I posit that all things are awareness in its myriads of localized forms. All things are formed and made of the eternal and non-material awareness which has always been present in the eternal now.

The one-dimensional point is where awareness identifies itself and gives birth to space by releasing universal fields where simultaneous events can occur—abstract fields of possibility. Actuality can be built, piece by piece, as awareness actuates universal mental conceptions that become the scope of our reality.

Assuming the Big Bang occurred, that which was initially released by the Big Bang would be an unformed virtual energy. Radiated energy is measured by the frequency of its vibrational waveforms. Virtual energy has no vibrational components, the first step to physical actuality.

Dimensional realities occur when the infinite becomes finite. When a dimensional limitation is placed upon virtual energy, vibrational fields are created. Because this occurs in the first-dimension, beyond and before space and time, mathematical patterns are created which nature can later emulate. These patterns last and sometimes repeat through eternity. They are precursors to the sense of time.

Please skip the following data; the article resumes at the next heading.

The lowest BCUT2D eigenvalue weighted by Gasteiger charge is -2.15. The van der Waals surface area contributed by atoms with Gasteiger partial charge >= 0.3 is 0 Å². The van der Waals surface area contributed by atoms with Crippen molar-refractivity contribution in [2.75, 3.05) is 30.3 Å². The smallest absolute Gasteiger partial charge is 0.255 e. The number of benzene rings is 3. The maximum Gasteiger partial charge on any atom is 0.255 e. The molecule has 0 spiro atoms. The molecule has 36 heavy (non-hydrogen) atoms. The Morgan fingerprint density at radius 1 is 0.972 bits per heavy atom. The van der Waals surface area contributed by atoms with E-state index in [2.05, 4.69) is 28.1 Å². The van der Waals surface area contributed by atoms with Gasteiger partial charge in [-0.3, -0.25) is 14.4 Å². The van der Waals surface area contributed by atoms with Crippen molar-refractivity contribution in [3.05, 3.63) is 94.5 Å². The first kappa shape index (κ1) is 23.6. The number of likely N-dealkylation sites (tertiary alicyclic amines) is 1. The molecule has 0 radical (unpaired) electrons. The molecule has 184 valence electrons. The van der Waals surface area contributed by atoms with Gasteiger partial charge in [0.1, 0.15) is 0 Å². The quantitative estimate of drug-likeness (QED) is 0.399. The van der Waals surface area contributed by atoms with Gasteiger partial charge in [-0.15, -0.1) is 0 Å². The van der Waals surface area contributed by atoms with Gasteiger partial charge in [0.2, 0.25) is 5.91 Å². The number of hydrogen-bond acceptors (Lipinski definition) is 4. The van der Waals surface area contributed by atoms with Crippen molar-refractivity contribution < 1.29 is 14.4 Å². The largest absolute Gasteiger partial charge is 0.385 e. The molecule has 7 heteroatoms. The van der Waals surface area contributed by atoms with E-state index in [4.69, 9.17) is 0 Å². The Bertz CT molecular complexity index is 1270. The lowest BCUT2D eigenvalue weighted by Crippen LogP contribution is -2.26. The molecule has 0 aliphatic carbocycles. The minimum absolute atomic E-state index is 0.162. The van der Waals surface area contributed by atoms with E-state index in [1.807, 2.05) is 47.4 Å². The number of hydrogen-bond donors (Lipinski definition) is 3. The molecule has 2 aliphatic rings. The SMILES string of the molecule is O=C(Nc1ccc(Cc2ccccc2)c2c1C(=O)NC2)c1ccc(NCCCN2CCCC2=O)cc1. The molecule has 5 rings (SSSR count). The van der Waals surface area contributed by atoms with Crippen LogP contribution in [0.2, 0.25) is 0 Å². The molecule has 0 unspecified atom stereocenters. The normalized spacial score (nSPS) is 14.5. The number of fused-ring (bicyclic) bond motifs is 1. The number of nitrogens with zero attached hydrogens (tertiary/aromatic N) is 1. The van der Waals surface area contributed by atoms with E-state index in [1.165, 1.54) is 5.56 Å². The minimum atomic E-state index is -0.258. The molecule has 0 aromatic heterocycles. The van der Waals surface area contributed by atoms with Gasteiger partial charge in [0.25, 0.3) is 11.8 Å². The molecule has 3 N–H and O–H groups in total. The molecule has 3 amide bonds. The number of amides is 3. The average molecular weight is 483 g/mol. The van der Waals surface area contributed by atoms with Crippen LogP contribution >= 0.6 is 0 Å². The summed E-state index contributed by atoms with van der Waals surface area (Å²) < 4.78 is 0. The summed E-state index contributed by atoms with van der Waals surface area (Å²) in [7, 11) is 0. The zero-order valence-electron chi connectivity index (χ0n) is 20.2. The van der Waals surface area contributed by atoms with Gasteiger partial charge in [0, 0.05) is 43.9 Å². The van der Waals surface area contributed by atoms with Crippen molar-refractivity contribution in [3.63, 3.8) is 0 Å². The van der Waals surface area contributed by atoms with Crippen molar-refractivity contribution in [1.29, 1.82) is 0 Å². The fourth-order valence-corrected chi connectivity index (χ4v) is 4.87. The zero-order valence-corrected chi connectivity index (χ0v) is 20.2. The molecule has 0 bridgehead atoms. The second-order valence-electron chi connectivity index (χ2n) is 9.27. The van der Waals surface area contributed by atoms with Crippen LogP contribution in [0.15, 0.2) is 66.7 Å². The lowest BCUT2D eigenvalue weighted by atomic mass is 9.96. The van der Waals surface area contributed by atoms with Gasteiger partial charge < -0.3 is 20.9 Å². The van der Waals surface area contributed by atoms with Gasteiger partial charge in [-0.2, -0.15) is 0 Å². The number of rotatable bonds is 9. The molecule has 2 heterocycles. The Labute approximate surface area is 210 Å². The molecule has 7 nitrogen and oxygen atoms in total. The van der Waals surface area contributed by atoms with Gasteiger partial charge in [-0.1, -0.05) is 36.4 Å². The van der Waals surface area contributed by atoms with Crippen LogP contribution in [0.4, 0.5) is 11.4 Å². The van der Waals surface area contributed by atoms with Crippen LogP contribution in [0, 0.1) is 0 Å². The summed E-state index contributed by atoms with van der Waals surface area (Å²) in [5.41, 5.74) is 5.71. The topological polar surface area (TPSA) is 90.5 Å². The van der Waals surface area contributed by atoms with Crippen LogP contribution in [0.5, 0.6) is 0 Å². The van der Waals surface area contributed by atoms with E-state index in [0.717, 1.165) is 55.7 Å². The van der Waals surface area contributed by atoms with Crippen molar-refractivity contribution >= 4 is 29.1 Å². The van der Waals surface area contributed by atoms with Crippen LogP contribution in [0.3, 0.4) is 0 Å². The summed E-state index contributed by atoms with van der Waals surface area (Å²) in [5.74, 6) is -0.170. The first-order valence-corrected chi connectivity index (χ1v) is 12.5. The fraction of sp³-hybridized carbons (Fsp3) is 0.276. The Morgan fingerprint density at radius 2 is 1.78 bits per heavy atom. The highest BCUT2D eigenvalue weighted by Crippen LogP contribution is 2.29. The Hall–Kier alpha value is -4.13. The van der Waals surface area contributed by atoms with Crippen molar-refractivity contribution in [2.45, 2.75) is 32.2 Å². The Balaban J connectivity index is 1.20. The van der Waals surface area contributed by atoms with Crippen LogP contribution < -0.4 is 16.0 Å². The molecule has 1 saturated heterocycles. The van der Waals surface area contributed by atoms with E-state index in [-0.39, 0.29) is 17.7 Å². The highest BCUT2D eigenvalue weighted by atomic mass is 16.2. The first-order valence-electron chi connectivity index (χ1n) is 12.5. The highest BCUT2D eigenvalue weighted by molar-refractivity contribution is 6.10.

When virtual radiation slows to a vibrational state, a sense of time and duration is created. Since this radiation is awareness—as all things are composed of awareness in one of its many forms—the observing system can identify the frequency of these vibrations as an entity of substance. Awareness becomes aware of its own being, awakens from its great sleep, dreams of its own experience, and posits its own being into conceptual existence. Only then can nature begin the evolutionary process of universe building.

Seen from an infinite point, there is no time nor space in the lower first and second-dimensions. Everything existent is a part of an eternal now. Awareness, formed of its own being, creates time and space in localized pockets of consciousness. These local entities become networks that communicate and stores the information gleaned from observations.

Virtual radiation transforms into increasingly complex forms of light energy—like photons and cosmic rays—which vibrate in diverse patterns and frequencies as new dimensions are added to the primordial soup. The information recorded is encoded to become physical actualities.